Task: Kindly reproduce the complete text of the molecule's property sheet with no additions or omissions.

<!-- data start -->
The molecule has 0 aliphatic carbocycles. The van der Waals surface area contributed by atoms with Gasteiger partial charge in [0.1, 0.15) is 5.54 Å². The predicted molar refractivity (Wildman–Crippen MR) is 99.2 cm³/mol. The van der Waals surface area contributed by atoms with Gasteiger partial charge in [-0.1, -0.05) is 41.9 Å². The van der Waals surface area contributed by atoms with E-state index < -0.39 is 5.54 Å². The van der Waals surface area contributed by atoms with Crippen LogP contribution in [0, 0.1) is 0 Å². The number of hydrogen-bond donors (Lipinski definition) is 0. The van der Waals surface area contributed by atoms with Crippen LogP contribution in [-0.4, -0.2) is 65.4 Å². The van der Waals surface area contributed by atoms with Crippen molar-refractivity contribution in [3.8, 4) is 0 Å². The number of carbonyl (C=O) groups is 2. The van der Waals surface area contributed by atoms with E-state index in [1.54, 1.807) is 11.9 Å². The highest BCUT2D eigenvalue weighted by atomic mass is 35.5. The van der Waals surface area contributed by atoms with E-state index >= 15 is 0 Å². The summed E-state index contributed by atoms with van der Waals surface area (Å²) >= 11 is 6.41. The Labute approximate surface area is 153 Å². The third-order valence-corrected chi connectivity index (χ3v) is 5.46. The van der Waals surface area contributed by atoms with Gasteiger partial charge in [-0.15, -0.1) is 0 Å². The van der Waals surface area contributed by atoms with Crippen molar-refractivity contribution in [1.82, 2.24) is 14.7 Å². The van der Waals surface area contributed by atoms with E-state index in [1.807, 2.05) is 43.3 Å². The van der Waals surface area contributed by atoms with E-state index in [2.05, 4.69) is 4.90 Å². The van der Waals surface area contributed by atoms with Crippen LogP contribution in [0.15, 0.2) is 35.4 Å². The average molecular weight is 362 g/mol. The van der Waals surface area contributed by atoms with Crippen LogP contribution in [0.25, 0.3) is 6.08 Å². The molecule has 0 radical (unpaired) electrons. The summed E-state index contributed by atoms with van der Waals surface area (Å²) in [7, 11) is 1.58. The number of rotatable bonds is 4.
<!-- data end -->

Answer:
The molecule has 0 aliphatic carbocycles. The van der Waals surface area contributed by atoms with Gasteiger partial charge in [0.1, 0.15) is 5.54 Å². The predicted molar refractivity (Wildman–Crippen MR) is 99.2 cm³/mol. The van der Waals surface area contributed by atoms with Gasteiger partial charge in [-0.1, -0.05) is 41.9 Å². The van der Waals surface area contributed by atoms with E-state index < -0.39 is 5.54 Å². The van der Waals surface area contributed by atoms with Crippen LogP contribution in [0, 0.1) is 0 Å². The number of hydrogen-bond donors (Lipinski definition) is 0. The van der Waals surface area contributed by atoms with Crippen LogP contribution in [-0.4, -0.2) is 65.4 Å². The van der Waals surface area contributed by atoms with Crippen molar-refractivity contribution in [3.8, 4) is 0 Å². The number of carbonyl (C=O) groups is 2. The van der Waals surface area contributed by atoms with E-state index in [1.54, 1.807) is 11.9 Å². The highest BCUT2D eigenvalue weighted by atomic mass is 35.5. The van der Waals surface area contributed by atoms with E-state index >= 15 is 0 Å². The summed E-state index contributed by atoms with van der Waals surface area (Å²) >= 11 is 6.41. The Labute approximate surface area is 153 Å². The third-order valence-corrected chi connectivity index (χ3v) is 5.46. The van der Waals surface area contributed by atoms with Gasteiger partial charge in [-0.15, -0.1) is 0 Å². The van der Waals surface area contributed by atoms with Crippen molar-refractivity contribution in [1.82, 2.24) is 14.7 Å². The van der Waals surface area contributed by atoms with E-state index in [1.807, 2.05) is 43.3 Å². The van der Waals surface area contributed by atoms with E-state index in [2.05, 4.69) is 4.90 Å². The van der Waals surface area contributed by atoms with Crippen LogP contribution in [0.15, 0.2) is 35.4 Å². The average molecular weight is 362 g/mol. The van der Waals surface area contributed by atoms with Crippen LogP contribution in [0.25, 0.3) is 6.08 Å². The molecule has 0 radical (unpaired) electrons. The summed E-state index contributed by atoms with van der Waals surface area (Å²) in [7, 11) is 1.58. The number of rotatable bonds is 4.